Elspeth Cooper

Purveyor of fine fantasy adventures

Page 2 of 80

Learning to fly again

The last few months have seen some changes happening with The Dragon House. Don’t panic, they’re all changes for the better, but there’s a bit of a theme to them. It’s only become clear to me quite recently what that theme is.

I’ve been learning how to let go. Of old ways of thinking, mostly, but also of ideas that have run their course. Things I’ve been holding onto just because I loved them, and had loved them for so long that they had become part of the Wild Hunt Quartet’s furniture.

Towards the end of last year, I realised something about myself as a writer. In all the stress and anxiety of coming to terms with my increasing disability, whilst also having a *very* late book to finish, I’d been focusing too hard on what my brain thought I *should* be doing with said book, instead of what the story actually needed (I blogged about that here).

It’s a dramatic scene, containing two of my favourite lines, that has been a tentpole incident in the script since forever

Basically, I’d stopped trusting my storytelling instincts, the very things which had carried me through three-and-a-bit books to date. I’ve made no secret of the fact that I’m not a planner by nature; my process is more organic and free-range ¹. So realising I’d started trying to enforce rules and rigidity on myself, and that was strangling my forward progress, was revelatory.

Fast forward to this summer. Long-time readers will be aware that I’ve had persistent timeline issues with The Dragon House, as a consequence of narrative choices I made at the end of The Raven’s Shadow that put Gair several days ahead of the rest of the principal cast.

To avoid postponing his return as a point-of-view character, I sliced-and-diced the timeline of TDH. Tried time-jumping interludes. I even rearranged the script into parts by region/story arc – twice! – putting it back to chronological order in between. But nothing worked, and I was increasingly miserable.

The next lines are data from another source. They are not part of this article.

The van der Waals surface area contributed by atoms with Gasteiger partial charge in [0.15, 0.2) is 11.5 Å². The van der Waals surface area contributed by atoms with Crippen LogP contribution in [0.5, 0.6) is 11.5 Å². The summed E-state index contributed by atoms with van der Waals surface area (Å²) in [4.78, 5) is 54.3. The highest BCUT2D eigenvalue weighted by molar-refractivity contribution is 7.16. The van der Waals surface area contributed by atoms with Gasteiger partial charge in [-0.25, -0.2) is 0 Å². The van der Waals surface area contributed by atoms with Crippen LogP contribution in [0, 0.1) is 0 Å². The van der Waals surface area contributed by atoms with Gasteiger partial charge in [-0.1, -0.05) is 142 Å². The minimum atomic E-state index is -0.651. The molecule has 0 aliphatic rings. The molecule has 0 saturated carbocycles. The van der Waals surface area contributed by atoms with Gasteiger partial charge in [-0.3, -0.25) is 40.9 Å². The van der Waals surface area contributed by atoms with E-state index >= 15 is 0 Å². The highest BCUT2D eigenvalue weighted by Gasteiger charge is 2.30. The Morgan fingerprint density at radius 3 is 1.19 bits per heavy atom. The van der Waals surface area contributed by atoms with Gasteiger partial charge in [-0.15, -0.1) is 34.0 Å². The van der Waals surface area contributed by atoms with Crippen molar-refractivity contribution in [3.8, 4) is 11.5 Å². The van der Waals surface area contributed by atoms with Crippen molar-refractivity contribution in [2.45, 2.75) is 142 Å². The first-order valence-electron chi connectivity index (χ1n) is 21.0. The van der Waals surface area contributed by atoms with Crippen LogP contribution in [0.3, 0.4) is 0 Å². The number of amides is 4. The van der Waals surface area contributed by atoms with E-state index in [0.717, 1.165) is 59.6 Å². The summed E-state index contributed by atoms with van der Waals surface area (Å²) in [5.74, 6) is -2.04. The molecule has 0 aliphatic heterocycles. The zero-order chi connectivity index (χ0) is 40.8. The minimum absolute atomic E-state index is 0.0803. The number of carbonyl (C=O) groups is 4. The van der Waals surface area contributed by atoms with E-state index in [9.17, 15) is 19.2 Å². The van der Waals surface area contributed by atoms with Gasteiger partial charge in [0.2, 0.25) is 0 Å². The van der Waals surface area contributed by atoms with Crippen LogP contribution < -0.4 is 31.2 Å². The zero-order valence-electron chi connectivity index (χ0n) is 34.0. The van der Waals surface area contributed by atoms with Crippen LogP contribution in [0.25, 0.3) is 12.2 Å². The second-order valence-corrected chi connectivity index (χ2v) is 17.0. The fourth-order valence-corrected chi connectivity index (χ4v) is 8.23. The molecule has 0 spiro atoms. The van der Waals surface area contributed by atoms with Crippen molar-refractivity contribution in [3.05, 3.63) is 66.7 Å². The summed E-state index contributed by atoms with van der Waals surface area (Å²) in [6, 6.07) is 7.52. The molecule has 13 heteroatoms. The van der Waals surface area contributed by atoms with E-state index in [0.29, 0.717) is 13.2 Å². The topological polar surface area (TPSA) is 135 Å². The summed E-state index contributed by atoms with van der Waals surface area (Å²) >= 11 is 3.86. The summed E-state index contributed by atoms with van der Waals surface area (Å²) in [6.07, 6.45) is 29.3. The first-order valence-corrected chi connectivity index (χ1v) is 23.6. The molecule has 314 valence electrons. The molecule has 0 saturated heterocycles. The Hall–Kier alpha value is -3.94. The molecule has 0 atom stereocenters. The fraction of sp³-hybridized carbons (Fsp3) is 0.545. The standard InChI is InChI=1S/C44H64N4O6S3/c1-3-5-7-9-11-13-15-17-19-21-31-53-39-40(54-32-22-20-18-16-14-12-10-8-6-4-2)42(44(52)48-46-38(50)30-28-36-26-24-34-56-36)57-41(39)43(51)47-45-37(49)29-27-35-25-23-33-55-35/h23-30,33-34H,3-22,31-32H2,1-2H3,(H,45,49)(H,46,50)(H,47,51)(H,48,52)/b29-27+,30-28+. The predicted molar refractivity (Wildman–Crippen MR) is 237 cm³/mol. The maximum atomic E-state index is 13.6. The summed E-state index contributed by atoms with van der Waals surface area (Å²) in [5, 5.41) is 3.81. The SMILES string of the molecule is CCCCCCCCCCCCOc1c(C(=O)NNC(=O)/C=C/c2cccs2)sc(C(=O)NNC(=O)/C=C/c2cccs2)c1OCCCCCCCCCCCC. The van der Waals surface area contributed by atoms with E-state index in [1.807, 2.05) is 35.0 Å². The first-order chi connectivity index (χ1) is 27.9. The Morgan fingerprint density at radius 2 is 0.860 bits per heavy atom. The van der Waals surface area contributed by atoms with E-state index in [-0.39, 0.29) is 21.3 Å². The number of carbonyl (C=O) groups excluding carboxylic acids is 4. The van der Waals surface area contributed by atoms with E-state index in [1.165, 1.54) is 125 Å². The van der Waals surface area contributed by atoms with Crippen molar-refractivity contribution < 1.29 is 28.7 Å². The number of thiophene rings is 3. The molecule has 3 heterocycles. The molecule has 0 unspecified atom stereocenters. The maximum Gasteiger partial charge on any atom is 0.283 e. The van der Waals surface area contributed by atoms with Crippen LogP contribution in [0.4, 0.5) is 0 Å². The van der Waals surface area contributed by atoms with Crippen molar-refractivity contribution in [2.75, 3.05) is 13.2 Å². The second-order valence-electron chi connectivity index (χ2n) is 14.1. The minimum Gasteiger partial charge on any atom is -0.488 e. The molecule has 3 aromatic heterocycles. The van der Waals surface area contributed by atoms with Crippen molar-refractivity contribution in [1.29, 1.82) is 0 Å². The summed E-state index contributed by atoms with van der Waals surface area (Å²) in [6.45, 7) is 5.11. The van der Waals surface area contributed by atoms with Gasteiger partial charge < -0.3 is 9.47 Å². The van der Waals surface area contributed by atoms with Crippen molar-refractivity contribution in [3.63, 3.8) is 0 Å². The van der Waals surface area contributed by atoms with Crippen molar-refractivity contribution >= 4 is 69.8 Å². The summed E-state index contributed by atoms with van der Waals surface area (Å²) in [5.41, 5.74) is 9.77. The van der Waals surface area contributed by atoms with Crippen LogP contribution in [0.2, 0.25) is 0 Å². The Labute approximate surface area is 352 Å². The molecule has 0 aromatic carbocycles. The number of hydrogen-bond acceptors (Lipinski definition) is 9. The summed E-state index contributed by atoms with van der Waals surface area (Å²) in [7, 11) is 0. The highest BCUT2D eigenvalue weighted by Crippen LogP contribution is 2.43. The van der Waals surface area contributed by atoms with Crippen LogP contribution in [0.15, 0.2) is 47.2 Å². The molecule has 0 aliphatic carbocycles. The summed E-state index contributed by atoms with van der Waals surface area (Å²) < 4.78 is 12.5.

Birds in flight above a misty river as the sun goes down, cropped to banner proportions


In July 2023 I figured out why. I was afraid of a repeat of what happened with Trinity Rising, when I chose to begin it with Teia: it delayed Gair’s reintroduction, which resulted in a reviewer accusing me of having abandoned him for half the book.

Reviews are for readers, not writers. Seems silly to be afraid of what one might say in the future, right? Yet even though I thought I’d moved on, it was still affecting my decision-making. I was contorting and confining my story for the sake of one solitary opinion that I had allowed to live in my head rent-free for literally years.

So I let go of that notion too, and trusted my storytelling instincts again.

Fast forward to this week. Riding something of a high from all the progress I’ve been making with The Dragon House, I stumbled over another notion I’ve been wedded to for far too long.

This one is a plot-thing, rather than a structural issue. It’s a dramatic scene, containing two of my favourite lines, that has been a tentpole incident in the script since forever. I love the idea of it, but this section is bogging me down. I can never seem to get beyond 90% happy with it. I keep returning to fiddle with the dialogue and action beats in search of that elusive last 10%, but never find it.

But nothing worked, and I was increasingly miserable

Reader, I’ve deleted the entire chapter. It’s clear to me now that the greater story has evolved away from it over time, and it no longer serves the purpose I imagined for it. Trying to make it work is probably why I’ve been bogged down here. It’s time to let it go, even if it has always been there.

So the Sunk Cost Fallacy also applies to writing. Who knew?

Obviously, there’s a cascade of consequences to removing this scene which I have yet to fully address, but on the whole this letting go/killing my darlings experience has been liberating. I’m having fun again. I’m so much more at ease with my writing, it almost feels like I’ve rediscovered something I hadn’t quite realised I’d lost: the gift of flight.

The only mystery is why it’s taken me so bloody long to recognise what I needed to do.


¹ Who am I kidding? I am a chaotic-good word-goblin, and I am not sorry.


Featured image by Adrian Campfield from Pixabay

Clowder of none

For the first time in more than 30 years, I have no cats. On Wednesday night, we had to take Tinkerbell to the vet for the final time, and now the house feels empty and wrong.